Do notaries have to keep a journal of notarial acts?
In Florida, it’s not mandatory. However, notaries should consider keeping one even though notaries are bonded (insured). Why? Well for the fact that they can be held liable of misconduct or negligence if any improper notarial act causes loss to a person or company. Basically, notaries can be sued.
Notarial duties must be performed by exercising “reasonable care,” and by this, the government means: “Reasonable care” is that degree of care which a person of ordinary prudence and intelligence would exercise in the same or similar circumstances. Failure to exercise such care is negligence.
In Florida, if you work for an employer as a notary, the company also may be held liable if the notarization occurred during company’s working hours. Ex.: A government agency may or may not be held liable for the misconduct of their employee-notaries depending on the circumstances and the laws governing such issues.
So what is the best way to protect oneself if you work as notary for yourself or protect oneself and the company/agency you work for as a notary against a lawsuit?
- Know the laws governing your duties.
- Use reasonable care in notarizing.
- Don’t make any exceptions.
- Keep accurate records
The Notary Journal – The best way to keep records of notarial acts
Since notaries cannot legally keep a copy of the documents they notarize, keeping a log of notarial acts is the best way to maintain records.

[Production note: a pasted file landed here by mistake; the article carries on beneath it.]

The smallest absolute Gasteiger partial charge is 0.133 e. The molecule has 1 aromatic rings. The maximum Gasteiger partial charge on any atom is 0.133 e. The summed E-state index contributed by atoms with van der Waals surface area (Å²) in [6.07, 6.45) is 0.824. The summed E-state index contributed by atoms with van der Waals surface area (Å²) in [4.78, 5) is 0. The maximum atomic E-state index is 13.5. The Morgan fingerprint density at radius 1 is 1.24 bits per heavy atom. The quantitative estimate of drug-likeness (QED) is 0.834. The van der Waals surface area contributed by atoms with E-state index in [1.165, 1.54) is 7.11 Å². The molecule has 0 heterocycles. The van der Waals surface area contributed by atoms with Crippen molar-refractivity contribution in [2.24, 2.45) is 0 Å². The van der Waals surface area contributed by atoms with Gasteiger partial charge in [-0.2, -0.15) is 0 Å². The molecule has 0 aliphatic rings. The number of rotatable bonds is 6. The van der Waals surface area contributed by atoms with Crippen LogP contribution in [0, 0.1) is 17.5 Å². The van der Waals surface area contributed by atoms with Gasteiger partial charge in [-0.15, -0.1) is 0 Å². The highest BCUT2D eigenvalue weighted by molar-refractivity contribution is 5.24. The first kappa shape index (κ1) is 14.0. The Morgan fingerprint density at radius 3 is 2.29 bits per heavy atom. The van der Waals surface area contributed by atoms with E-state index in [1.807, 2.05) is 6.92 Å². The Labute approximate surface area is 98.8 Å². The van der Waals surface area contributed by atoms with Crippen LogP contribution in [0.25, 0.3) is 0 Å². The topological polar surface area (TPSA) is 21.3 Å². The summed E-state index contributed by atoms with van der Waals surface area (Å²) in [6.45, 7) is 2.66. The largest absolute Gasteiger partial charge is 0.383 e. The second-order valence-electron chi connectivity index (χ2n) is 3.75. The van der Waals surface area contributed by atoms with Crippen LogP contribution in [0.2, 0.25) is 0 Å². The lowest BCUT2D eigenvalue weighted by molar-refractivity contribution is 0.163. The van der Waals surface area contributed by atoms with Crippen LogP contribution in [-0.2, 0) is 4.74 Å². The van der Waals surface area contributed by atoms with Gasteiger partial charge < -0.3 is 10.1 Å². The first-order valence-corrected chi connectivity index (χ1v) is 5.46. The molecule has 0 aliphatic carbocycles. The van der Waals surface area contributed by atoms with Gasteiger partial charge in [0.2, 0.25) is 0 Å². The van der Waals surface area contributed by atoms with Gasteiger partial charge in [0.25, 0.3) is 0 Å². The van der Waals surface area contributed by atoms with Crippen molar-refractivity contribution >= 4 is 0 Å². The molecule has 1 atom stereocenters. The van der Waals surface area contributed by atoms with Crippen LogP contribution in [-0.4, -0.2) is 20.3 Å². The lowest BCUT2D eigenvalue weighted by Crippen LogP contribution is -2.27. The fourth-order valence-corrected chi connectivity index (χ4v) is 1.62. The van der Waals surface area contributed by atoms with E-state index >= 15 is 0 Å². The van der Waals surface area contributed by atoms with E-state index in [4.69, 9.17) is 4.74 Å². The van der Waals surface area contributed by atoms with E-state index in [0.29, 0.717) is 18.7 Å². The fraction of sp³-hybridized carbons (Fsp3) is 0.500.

In Florida, the law does not require notaries to do that even though the Governor’s Task Force on Notaries Public in 1989 recommended the mandatory use of journals. Nevertheless, Keeping one may protect notaries from lawsuits.
Are there any specific type of journals or record books for notaries?
No, but some specific recommendations are that it should be bound (not loose-leaf) and have consecutively numbered pages. You can purchase it from the same place where you applied to become a notary or from other places such as Amazon (the journal pictures above are from there.)
What information should be recorded?
- the date of the notarial act;
- the type of notarial act: oath, acknowledgment, attested photocopy, marriage;
- the name or brief description of the document;
- the party’s printed name, exactly as he or she signed the document;
- the party’s address;
- the party’s signature;
- the type of identification relied upon in identifying the party, including the serial number, expiration date, date of birth, etc.; the fee charged for the notary service; and
- any additional comments you consider important; for example, the person is blind and you read the document to him
Complete the journal entry prior to the notarization to ensure that the party does not leave before the necessary information is recorded.
Also, in special occasions, you might want to have the signer also sign the journal entry in case it’s needed in the future.
Other important considerations:
- Journals can be used to refresh your memory about an event that occurred years earlier, and if kept consistently, may be relied upon for court testimony.
- Journals may also prove your compliance with the law.
- To be reliable, make sure that you record every notarial act and any special circumstances of the notarization.
- Do not share a journal with another notary.
- Guard your journal. Keep completed journals for at least 5 years.
Examples of notary liability:
Case Study — Presence Requirement and Notary Liability